The Rules of Disaster Relief on New Orleans’s Main Streets

By Fallon Samuels Aidoo Countless community economic development initiatives took place in New Orleans within a decade of Hurricane Katrina making landfall in August of 2005. Many foundation and charity funded organizations restored storm-damaged storefronts in high-income neighborhoods on high ground, where tourists, investors, and even city planners expected streetcars, shotguns, and short-term rentals to […]

Read More

Member of the Week: Kevin McQueeney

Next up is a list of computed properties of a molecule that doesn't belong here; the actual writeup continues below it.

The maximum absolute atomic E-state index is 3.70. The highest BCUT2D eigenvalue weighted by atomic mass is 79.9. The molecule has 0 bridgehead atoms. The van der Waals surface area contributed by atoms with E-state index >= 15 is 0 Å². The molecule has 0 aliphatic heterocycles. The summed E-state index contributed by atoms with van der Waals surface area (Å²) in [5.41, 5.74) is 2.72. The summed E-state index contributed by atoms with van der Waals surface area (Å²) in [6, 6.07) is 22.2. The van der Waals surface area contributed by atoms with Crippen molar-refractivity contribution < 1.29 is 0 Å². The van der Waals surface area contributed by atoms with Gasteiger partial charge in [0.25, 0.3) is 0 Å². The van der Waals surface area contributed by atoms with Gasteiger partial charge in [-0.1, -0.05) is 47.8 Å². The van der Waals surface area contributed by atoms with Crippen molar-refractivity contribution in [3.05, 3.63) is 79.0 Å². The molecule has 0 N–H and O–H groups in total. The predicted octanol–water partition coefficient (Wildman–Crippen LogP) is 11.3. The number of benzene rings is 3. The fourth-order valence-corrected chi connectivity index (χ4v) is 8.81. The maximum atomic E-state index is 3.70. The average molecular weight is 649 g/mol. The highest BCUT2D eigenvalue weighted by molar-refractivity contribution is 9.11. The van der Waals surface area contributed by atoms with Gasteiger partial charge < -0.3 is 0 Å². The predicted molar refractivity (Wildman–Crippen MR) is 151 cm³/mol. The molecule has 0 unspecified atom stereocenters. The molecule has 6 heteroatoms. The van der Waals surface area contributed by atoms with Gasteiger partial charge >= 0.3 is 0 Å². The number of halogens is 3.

Kevin McQueeney PhD Candidate in History Georgetown University @KevMcQueeney Describe your current research. What about it drew your interest? I am currently finishing my dissertation, which examines the rise and perpetuation of the apartheid healthcare system, racial health disparity, and the black struggle for improved health and access to healthcare in New Orleans. I became […]

Read More

The South Isn’t Exceptional, the People Are: New Orleans and Prisoner Rights Activism

New Orleans, and the state of Louisiana more generally, are often held up as the worst examples of policing and criminal justice. It’s where the Angola 3 were incarcerated, alongside Zulu Whitmore, as political prisoners. It’s where Amnesty International has focused much of its anti-carceral state activism. Angola often gets held up as “a modern […]

Read More